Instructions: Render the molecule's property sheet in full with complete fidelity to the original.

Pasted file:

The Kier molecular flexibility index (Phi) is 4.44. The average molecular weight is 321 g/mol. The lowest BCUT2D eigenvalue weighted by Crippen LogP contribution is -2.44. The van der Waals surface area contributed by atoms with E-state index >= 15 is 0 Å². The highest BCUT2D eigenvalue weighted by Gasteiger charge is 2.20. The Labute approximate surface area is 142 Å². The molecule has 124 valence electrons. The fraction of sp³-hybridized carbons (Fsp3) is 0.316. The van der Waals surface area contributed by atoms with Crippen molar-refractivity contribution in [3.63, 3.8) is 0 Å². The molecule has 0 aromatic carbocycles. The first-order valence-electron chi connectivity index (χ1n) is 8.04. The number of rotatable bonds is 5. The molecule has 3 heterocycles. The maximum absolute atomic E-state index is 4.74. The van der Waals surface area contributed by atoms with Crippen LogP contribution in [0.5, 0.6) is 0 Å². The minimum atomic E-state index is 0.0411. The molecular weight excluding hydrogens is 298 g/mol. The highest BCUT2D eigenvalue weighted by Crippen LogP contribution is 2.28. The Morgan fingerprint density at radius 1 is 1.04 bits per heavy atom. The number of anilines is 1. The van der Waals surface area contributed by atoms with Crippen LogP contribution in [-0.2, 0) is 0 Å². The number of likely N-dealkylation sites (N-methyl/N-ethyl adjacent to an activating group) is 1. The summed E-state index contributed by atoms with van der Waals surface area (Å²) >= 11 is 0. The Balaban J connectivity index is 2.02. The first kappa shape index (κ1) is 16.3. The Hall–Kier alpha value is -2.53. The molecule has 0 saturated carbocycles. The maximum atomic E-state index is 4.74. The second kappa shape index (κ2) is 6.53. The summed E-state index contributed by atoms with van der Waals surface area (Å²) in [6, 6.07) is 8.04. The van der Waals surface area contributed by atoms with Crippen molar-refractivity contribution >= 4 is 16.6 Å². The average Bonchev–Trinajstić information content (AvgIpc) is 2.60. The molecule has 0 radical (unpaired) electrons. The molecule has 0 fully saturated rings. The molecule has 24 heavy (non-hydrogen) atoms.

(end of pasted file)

The Kier molecular flexibility index (Phi) is 4.44. The average molecular weight is 321 g/mol. The lowest BCUT2D eigenvalue weighted by Crippen LogP contribution is -2.44. The van der Waals surface area contributed by atoms with E-state index >= 15 is 0 Å². The highest BCUT2D eigenvalue weighted by Gasteiger charge is 2.20. The Labute approximate surface area is 142 Å². The molecule has 124 valence electrons. The fraction of sp³-hybridized carbons (Fsp3) is 0.316. The van der Waals surface area contributed by atoms with Crippen molar-refractivity contribution in [3.63, 3.8) is 0 Å². The molecule has 0 aromatic carbocycles. The first-order valence-electron chi connectivity index (χ1n) is 8.04. The number of rotatable bonds is 5. The molecule has 3 heterocycles. The maximum absolute atomic E-state index is 4.74. The van der Waals surface area contributed by atoms with Crippen LogP contribution in [0.5, 0.6) is 0 Å². The minimum atomic E-state index is 0.0411. The molecular weight excluding hydrogens is 298 g/mol. The highest BCUT2D eigenvalue weighted by Crippen LogP contribution is 2.28. The Morgan fingerprint density at radius 1 is 1.04 bits per heavy atom. The number of anilines is 1. The van der Waals surface area contributed by atoms with Crippen LogP contribution in [-0.2, 0) is 0 Å². The number of likely N-dealkylation sites (N-methyl/N-ethyl adjacent to an activating group) is 1. The summed E-state index contributed by atoms with van der Waals surface area (Å²) >= 11 is 0. The Balaban J connectivity index is 2.02. The first kappa shape index (κ1) is 16.3. The Hall–Kier alpha value is -2.53. The molecule has 0 saturated carbocycles. The maximum atomic E-state index is 4.74. The second kappa shape index (κ2) is 6.53. The summed E-state index contributed by atoms with van der Waals surface area (Å²) in [6, 6.07) is 8.04. The van der Waals surface area contributed by atoms with Crippen molar-refractivity contribution >= 4 is 16.6 Å². The average Bonchev–Trinajstić information content (AvgIpc) is 2.60. The molecule has 0 radical (unpaired) electrons. The molecule has 0 fully saturated rings. The molecule has 24 heavy (non-hydrogen) atoms.